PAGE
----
Chapter # 6 Paragraph # 3 Study # 1
November 3, 2013
11 Ye see how large a letter I have written unto you with mine own hand.
12 As many as desire to make a fair shew in the flesh, they constrain you to be circumcised; only lest they should suffer persecution for the cross of Christ.
13 For neither they themselves who are circumcised keep the law; but desire to have you circumcised, that they may glory in your flesh.
14 But God forbid that I should glory, save in the cross of our Lord Jesus Christ, by whom the world is crucified unto me, and I unto the world.
15 For in Christ Jesus neither circumcision availeth any thing, nor uncircumcision, but a new creature.
16 And as many as walk according to this rule, peace be
on them, and mercy, and upon the Israel of God.
17 From henceforth let no man trouble me: for I bear in my body the marks of the Lord Jesus.
18 Brethren, the grace of our Lord Jesus Christ be
with your spirit. Amen.
1901 ASV Translation
11 See with how large letters I write unto you with mine own hand.
12 As many as desire to make a fair show in the flesh, they compel you to be circumcised; only that they may not be persecuted for the cross of Christ.
13 For not even they who receive circumcision do themselves keep the law; but they desire to have you circumcised, that they may glory in your flesh.
14 But far be it from me to glory, save in the cross of our Lord Jesus Christ, through which the world hath been crucified unto me, and I unto the world.
15 For neither is circumcision anything, nor uncircumcision, but a new creature.
16 And as many as shall walk by this rule, peace be
upon them, and mercy, and upon the Israel of God.
17 Henceforth, let no man trouble me; for I bear branded on my body the marks of Jesus.
18 The grace of our Lord Jesus Christ be with your spirit, brethren. Amen.
- I. Paul's "Large Letters".
- A. "Large letters" generally signal poor eyesight. The AV's "how large a letter" is clearly a mistranslation of the plural "letters"; the Textus Receptus is accurate, the translation is not.
- 1. This oblique mention of poor eyesight is a significant reference back to 4:15 where there is a poignant appeal to the Galatians to return to their former commitment, in compassion, to Paul's identity as their messenger from God.
- 2. The fact that their attitude has shifted as radically as it has needs to be addressed by them. Godly doctrine does not make others lesser objects of compassionate love; it makes them more so. Legalism hardens the heart against others as a matter of course.
- B. This is an apparent attempt on Paul's part to make his readers aware that this letter actually came from him (2 Thessalonians 2:2 and 3:17).
- 1. The purveyors of deceit will stoop to anything to press their agenda -- even letters that are supposed to have come from a recognized, and highly valued, source of doctrine.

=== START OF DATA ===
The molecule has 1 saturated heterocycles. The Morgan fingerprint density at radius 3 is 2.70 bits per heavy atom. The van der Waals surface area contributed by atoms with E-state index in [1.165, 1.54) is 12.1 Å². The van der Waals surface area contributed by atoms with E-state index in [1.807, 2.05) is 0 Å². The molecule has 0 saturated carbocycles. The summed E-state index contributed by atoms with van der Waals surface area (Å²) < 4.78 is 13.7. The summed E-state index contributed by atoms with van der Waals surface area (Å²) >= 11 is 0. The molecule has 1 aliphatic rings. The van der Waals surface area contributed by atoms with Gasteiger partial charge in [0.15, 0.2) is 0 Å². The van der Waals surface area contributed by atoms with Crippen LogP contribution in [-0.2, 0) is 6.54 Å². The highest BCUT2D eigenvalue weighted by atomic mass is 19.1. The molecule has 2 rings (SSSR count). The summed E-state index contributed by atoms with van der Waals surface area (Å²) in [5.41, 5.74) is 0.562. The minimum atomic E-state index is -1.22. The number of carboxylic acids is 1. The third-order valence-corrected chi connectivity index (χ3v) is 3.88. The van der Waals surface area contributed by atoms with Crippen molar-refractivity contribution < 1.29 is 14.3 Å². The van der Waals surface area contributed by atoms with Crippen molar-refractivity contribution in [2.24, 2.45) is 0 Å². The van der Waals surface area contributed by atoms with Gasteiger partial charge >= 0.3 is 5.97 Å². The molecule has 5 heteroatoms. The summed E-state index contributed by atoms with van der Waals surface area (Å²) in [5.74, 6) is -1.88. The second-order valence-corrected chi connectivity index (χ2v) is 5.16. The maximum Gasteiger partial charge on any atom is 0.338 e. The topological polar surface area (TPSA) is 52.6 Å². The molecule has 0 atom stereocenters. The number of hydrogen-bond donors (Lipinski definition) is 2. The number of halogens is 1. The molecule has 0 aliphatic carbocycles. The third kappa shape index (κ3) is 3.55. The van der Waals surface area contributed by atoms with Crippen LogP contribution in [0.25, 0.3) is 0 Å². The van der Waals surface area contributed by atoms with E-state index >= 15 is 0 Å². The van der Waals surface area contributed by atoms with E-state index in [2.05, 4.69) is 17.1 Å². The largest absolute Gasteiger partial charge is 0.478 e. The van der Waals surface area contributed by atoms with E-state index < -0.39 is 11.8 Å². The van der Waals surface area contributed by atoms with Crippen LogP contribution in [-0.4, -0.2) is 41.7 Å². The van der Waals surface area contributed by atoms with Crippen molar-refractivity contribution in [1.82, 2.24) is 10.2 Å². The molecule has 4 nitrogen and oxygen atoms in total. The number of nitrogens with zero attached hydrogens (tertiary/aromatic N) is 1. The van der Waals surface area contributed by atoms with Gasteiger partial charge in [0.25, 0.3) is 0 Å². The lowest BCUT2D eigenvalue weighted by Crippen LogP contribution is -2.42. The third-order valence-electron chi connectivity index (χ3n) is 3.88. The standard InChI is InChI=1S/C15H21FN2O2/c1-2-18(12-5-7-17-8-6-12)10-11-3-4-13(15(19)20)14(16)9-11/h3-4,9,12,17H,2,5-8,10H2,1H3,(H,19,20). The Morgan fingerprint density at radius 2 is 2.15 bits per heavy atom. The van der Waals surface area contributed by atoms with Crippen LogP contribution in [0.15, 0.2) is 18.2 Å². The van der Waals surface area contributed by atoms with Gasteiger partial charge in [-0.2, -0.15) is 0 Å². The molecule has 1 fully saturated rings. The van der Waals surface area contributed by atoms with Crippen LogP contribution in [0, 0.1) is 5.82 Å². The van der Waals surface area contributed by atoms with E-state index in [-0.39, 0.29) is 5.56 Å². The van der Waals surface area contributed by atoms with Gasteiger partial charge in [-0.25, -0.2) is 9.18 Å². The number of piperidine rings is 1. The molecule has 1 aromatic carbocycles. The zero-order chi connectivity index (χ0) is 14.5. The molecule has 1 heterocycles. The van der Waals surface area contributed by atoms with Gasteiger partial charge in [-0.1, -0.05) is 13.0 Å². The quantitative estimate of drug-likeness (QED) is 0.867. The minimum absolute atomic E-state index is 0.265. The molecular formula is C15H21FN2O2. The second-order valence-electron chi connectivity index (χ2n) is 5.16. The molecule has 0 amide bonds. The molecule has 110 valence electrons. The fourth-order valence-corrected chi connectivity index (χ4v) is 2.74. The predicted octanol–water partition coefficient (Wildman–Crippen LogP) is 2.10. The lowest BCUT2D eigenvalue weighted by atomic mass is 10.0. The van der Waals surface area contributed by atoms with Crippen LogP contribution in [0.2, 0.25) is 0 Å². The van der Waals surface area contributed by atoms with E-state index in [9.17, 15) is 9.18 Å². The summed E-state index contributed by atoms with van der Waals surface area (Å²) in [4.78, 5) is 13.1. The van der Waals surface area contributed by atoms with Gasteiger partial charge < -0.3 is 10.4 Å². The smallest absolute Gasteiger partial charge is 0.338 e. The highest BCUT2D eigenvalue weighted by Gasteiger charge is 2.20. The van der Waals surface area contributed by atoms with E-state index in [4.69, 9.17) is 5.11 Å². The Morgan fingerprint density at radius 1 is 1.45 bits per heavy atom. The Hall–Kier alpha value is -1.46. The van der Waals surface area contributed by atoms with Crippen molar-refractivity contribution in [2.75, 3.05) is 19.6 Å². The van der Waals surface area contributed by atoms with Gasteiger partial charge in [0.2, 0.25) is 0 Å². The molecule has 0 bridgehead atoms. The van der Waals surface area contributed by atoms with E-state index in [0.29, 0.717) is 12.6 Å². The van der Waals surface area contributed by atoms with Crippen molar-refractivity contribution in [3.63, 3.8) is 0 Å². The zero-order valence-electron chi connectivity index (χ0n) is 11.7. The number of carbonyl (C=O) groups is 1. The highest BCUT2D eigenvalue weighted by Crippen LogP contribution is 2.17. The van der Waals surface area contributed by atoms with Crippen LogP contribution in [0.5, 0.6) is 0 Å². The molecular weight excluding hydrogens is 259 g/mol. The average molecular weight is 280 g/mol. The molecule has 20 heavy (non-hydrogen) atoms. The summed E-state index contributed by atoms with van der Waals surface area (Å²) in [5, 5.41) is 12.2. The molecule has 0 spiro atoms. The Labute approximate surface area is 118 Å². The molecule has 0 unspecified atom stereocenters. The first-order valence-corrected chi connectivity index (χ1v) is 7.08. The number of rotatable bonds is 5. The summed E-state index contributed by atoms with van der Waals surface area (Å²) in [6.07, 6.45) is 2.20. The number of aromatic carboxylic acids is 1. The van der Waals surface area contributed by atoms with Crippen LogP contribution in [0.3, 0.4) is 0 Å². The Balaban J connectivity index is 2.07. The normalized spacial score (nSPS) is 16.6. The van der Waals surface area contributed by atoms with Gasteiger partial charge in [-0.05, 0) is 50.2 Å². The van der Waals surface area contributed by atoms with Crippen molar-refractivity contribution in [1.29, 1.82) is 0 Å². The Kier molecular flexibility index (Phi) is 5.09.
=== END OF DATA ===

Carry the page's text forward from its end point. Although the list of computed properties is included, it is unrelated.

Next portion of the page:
- 2. Paul made it a practice to warn his converts of these tactics and set up a "sign" from him to them in his epistles so that they would know the epistle came from him.
- C. The reason for such an effort is clearly the issue of chapters 1-2 where he lays out the answer to the question: why should we believe that you are a spokesman for God?
- D. Paul is clearly attempting to cover all of the bases: how do we know this letter came from Paul?
- II. Paul's Description of "Legal" Motives.
- A. Paul's root term for "motivation": thelousin.
- 1. This word is all about what a person "wishes" would happen within certain parameters.
- 2. The problem with "wishing" is that people often "wish for" multiple things simultaneously and sometimes those "wishes" are mutually exclusive; thus the old saying, "you can't have your cake and eat it too".
- 3. Paul's use of the term at this place in his letter indicates that the "goal" of those who insist upon "circumcision" is "iffy" at best, a "wish" that is out of the control of the one who "wishes".
- B. Paul's critical term: euprosopesai.
- 1. Paul is the sole author of the New Testament to use this term and he only found use for it in this text.
- 2. The word's etymology indicates "putting on a good face" and is a metaphor for the attempt to impress others by means of false details.
- 3. Paul, having been a life-long (prior to his conversion) perpetrator of the false doctrine he now opposes, is formidably aware of the heart that drives the false doctrine: a desire to impress men at the expense of "truth" simply to obtain their "wow" factor...the "glory" which men have to offer those who "wow" them.
- C. Paul's critical realm: sarki.
- 1. In Paul's theology, this is the realm of everything that is wrong between men and God.
- 2. The issue involved is the false appearance that is created by a corrupt spirit attempting to use the physical body as its instrument to obtain praise.
- D. Paul's main accusation: me diokontai.
- 1. It appears from this accusation that Paul has the "false brethren" in mind, not "the Jews".
- a. The false brethren give lip service to the cross.
- b. But, because that will lead to persecution, they eviscerate the doctrine of the cross by insisting upon circumcision.
- 2. Thus, even the desire to make a good appearance has a baser root: the desire to keep oneself from being persecuted.
- a. The bottom line: this universe is all about me, my comfort, my pleasure, me, me, me. I'm not going to agree to anything that will make it necessary for me to "suffer" if I can possibly help it.
- b. Go along to get along no matter how much "truth" gets trampled in the dust.
- 3. That "persecution" is automatic to the equation was established by Ishmael's treatment of Isaac and Paul insisted that it would be like that for as long as Messiah remains absent from the scene.
- a. Fallen men simply cannot help being violently antagonistic to those who refute their dogma and lifestyle.
- b. Until the Christ makes all things "right", the cross will be the dividing line among men.